an able and enlightened adminis. The American army was obliged tration of the government. Upon to seek refuge behind the Dela. the organization of the state go. ware, and the provincial congress vernment, May 3d, 1777, Mr. Jay of New York retired to Pough. was appointed chief justice, which keepsie, protected from the enemy office he held until August 1811, more by the difficulties of the High. 1779, when he resigned, finding lands, than by the American forces. himself unable to perform its duties,

In this trying conjuncture, when in consequence of the more impe. the hopes of America seemed at rious duties devolved upon him as the lowest ebb, Mr. Jay never wa. president of congress. vered, but assumed a tone corres. Ilis moral courage, and the de. ponding to the emergency. The cision and determination with which 11th of December, 1776, he was in his judicial capacity, he carried appointed chairman of the com the laws into effect against the do. mittee to detect and suppress con.

mestic enemies of the state, imspiracies against the country, and parted confidence to his fellow proposed that it should be deemed citizens, and materially tended to

strengthen the Whigg in this divided in view, in this mission, were to member of the contederacy. obtain from Spain an acknowledg.

The 10th of November, 1778, ment of our independence, to form he was again chosen a delegate to a treaty of alliance, and to procure the continental congress, and took pecuniary aid. his seat on the 7th of the next On the two first points, the Span. month. Three days afterwards, ish minister had determined, before he was chosen president of con. acceding to the secret convention gress, on the resignation of Mr. with France, preparatory to the Laurens. While in that station, war with England, against the he prepared, pursuant to a resolu. wishes of the United States; but still tion of congress, passed September with the design of ascertaining the 8th, 1779, an address to their con. views of the United States, in relation stituents, on the state of the public to their western boundary, and pro. finances, in which he exhorted the bably in the hope of obtaining some people, in the most glowing terms, admissions concerning it, and even to enable congress to keep its faith, the relinquishment of territorial and to carry through the contest claims, he entered upon the nego. so gloriously begun.

tiation, but made no proposition, On the 27th of the same month nor statement of the claims of he was appointed minister pleni. Spain, and by all the arts of diplopotentiary to the court of Spain, macy, avoided coming to any de. and resigned the chair of congress, finite conclusion.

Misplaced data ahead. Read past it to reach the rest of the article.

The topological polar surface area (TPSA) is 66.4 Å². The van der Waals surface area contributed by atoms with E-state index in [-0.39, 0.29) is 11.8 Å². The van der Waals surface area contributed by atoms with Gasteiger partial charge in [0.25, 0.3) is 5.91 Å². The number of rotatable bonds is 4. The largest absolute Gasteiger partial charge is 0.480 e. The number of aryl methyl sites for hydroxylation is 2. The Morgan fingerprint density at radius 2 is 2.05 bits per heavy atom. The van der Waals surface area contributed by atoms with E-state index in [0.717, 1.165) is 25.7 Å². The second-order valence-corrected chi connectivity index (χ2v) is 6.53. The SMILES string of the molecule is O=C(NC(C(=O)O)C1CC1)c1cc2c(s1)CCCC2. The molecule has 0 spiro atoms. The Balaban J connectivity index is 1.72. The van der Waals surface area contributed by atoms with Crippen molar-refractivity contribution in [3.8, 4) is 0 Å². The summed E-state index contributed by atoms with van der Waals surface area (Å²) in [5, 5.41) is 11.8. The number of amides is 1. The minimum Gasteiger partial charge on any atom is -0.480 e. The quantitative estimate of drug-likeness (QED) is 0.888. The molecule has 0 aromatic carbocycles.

Among other with the thanks of that body for the obstacles which he threw in the manner in which he had discharged way, to the formation of a treaty, the duties of his office. He left were his objections to the claims the United States in the American of the United States to the navi. frigate Confederacy, accompanied gation of the Mississippi, from the by Mr. Gerard, the French minis. point where it leaves the territory ter. In consequence of the loss of of the United States to the sea. her bowsprit and all her masts, in Mr. Jay entertained some hopes of a gale of wind off the banks of New. bringing Spain to an equitable ar. foundland, the frigate was com. rangement on this head, but con. pelled to steer for Martinique, gress had, on the 15th of July, where she arrived, in a very dis. 1781, passed a resolution, per. abled state, on the 19th of Decem. mitting him to yield the navigation ber, 1779. The French authori. of this river, although with closed ties here despatched them, in the doors. Mr. Jay soon discovered French frigate Aurora, to Spain, from the conduct of Count Florida and they arrived at Cadiz, January Blanca, the Spanish minister, that 22d, 1780. Upon the invitation of he was acquainted with its passage. the Spanish minister, who had been Believing it useless, therefore, to informed of his arrival by Mr. Car- keep back the proposition, he made michael, the secretary of legation, the offer, but limited it to the pre. Mr. Jay was invited to Madrid, sent time, apprizing the Spanish where he arrived the 4th of April, minister, that if a treaty should not and entered upon the business in. be concluded with Spain, before a trusted to him.

general peace took place, the mo. The objects which congress had tives to that relinquishment would

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end, and that the govrenment of stract principle of colonial depenthe United Statey would not con dence. The preamble of the secret sider itself bound to inake convention, between France and similar proposition. Although this Spain, mude shortly before the de. linitation to the offer had not been claration of war, by the latter dictated by congress, its policy power, sets forth that France was was so clear, that a resolution was desirous that Spain should acknow. passed Apri: 30th, 1782, approving ledge the independence of this ihis limitation to the proposition, country, but that Spain, though wiland declaring that after the peace, ling that that object should be efall motive for the sacrifice would fected, and resolved to unite in the be taken away.

As the influence war with France, still from motives of France was then generally sup- of her own, had declined making posed to be very powerful at the such acknowledgment. This preamcourt of Madrid, Mi. Jay deemed ble, if sincere, would prove that the it extraordinary, that the latter influence of France was fairly exertshould refuse to acknowledge our ed with Spain, to induce her to acindependence, at a time when it knowledge our independence, and had already been acknowledged that the refusal of that power, proby the French government.